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Grotjahn, M. (1941). Applied: Otto Fenichel. 'Psychoanalysis of Antisemitism.' The American Imago, 1940, Vol. I, No. 2, pp. 24–39.. Int. J. Psycho-Anal., 22:77-78.
Psychoanalytic Electronic Publishing: Applied: Otto Fenichel. 'Psychoanalysis of Antisemitism.' The American Imago, 1940, Vol. I, No. 2, pp. 24–39.

(1941). International Journal of Psycho-Analysis, 22:77-78

Applied: Otto Fenichel. 'Psychoanalysis of Antisemitism.' The American Imago, 1940, Vol. I, No. 2, pp. 24–39.

Martin Grotjahn

If one wishes to understand antisemitism, sociological, historical and political points of view must be employed as well as the psychological one. Starting with a 'scapegoat theory', the author asks why the Jews are so suitable as displacement substitutes. The strangeness of the Jews is of a special kind because of its archaic character, which is combined with indisputable mental superiority in certain fields. The antisemite uses his image of the Jew so that he shall not become aware of certain tendencies in himself. Strangeness is what the Jews and one's own instincts have in common. Circumcision, which is strange and familiar in the unconscious depths, works in the same way as the other customs which make the Jew suitable for a devil-projection.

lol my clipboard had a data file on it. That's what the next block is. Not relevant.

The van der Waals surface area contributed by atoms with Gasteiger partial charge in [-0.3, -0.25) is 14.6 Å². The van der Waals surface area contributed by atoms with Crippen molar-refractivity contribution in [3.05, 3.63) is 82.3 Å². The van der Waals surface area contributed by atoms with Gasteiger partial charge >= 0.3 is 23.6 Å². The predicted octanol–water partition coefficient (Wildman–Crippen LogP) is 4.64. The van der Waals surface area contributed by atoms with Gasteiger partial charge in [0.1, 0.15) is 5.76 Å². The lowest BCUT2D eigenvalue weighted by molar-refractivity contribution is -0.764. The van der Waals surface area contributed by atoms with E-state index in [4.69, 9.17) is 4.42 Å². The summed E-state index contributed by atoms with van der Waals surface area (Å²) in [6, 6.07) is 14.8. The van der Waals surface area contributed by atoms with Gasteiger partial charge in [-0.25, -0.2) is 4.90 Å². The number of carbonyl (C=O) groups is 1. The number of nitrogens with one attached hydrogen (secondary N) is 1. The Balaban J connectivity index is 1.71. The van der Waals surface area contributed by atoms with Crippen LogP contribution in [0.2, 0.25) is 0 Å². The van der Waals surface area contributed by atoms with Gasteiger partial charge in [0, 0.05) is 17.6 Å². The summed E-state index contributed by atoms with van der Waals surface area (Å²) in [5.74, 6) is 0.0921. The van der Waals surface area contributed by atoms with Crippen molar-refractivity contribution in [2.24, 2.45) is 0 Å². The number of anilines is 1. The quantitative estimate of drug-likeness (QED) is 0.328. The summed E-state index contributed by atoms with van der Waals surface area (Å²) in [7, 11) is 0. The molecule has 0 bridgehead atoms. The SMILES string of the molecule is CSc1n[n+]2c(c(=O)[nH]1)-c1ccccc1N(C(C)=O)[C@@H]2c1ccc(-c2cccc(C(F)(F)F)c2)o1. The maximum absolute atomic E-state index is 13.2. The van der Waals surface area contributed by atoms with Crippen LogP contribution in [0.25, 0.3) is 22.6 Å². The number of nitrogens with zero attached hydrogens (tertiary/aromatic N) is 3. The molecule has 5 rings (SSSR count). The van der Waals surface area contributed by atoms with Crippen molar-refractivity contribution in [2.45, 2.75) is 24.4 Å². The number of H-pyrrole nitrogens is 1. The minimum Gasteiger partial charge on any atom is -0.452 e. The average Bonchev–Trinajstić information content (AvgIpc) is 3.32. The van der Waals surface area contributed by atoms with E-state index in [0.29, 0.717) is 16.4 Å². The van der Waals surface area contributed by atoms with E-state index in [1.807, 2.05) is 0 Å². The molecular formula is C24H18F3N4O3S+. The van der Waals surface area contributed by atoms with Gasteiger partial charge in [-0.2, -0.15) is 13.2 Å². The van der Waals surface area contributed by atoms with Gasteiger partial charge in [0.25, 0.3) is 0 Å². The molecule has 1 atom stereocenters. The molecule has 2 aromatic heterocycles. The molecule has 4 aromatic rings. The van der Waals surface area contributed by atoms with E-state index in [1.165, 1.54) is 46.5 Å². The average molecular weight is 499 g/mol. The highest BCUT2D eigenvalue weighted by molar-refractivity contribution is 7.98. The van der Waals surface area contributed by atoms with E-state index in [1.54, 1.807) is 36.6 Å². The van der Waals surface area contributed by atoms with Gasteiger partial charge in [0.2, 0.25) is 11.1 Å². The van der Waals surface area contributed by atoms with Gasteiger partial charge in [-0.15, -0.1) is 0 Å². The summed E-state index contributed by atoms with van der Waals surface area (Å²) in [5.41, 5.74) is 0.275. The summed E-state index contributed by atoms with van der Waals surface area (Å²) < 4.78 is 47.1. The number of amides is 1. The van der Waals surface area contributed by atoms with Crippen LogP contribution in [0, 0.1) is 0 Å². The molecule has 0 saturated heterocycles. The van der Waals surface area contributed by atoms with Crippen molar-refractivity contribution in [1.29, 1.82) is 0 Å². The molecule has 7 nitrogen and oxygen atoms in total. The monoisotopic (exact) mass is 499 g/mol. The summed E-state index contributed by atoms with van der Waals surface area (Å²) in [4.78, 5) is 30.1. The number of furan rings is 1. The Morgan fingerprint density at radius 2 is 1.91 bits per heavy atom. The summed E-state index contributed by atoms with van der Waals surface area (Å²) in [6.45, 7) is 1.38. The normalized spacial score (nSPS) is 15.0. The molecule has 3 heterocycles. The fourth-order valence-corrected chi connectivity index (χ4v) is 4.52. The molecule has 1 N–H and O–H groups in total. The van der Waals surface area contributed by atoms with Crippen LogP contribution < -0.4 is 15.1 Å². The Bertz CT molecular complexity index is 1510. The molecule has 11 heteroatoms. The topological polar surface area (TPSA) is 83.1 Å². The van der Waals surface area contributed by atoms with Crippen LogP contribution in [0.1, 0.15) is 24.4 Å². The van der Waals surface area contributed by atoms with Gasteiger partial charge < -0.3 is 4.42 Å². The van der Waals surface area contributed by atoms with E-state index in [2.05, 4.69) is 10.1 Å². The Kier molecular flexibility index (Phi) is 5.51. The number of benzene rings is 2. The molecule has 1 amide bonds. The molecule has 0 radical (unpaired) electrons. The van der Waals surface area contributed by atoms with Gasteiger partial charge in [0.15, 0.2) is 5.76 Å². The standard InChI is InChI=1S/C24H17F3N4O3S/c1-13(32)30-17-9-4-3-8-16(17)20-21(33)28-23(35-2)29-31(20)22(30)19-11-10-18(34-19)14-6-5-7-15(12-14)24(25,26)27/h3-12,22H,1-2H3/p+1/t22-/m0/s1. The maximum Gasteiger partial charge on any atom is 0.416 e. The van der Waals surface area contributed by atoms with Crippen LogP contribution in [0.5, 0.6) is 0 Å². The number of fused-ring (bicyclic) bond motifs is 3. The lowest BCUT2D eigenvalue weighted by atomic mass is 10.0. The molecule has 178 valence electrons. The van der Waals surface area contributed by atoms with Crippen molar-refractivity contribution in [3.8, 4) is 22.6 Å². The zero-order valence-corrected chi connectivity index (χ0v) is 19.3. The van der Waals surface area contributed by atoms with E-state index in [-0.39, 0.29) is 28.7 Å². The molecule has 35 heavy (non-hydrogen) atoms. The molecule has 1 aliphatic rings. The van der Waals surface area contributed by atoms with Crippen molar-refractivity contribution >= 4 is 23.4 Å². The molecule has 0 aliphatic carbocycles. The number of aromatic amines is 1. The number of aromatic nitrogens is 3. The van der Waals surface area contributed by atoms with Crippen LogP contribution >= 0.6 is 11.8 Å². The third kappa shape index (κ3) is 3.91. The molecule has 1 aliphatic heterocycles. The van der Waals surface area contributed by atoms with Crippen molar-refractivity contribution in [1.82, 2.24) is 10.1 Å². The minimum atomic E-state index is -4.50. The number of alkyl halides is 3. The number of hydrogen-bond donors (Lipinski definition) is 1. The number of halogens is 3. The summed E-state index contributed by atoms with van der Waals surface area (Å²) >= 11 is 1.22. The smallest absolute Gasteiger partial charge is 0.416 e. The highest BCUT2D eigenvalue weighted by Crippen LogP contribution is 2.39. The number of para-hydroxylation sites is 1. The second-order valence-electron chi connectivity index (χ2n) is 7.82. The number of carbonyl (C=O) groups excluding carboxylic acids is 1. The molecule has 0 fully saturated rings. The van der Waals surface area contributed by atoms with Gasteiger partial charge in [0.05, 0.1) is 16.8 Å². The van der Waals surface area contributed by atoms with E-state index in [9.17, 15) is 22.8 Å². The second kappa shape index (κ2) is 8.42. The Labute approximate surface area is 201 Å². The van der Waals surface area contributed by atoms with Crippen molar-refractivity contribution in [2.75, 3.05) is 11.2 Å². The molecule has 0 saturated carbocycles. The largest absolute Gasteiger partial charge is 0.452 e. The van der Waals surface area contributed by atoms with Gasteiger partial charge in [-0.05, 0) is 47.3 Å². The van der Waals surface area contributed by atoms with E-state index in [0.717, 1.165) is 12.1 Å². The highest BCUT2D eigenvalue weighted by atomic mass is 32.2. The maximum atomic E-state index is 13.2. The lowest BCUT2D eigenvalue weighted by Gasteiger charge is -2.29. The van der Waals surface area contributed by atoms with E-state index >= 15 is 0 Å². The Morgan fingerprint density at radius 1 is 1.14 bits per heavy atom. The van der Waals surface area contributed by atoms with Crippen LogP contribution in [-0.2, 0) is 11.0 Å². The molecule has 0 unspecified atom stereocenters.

The paper was written before Freud's book Moses and Monotheism was published. The motives for the psychology of antisemitism which Freud mentions are partly identical with those discussed by Fenichel. But Freud adds that the reproach 'The Jews have killed our God' really means that the Jews do not admit that they have killed God. Freud also mentions that the other people feel a kind of sibling-rivalry toward the 'favoured

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child', and that hatred against the Jews is unconsciously partly a hatred against Christianity.

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Article Citation

Grotjahn, M. (1941). Applied. Int. J. Psycho-Anal., 22:77-78

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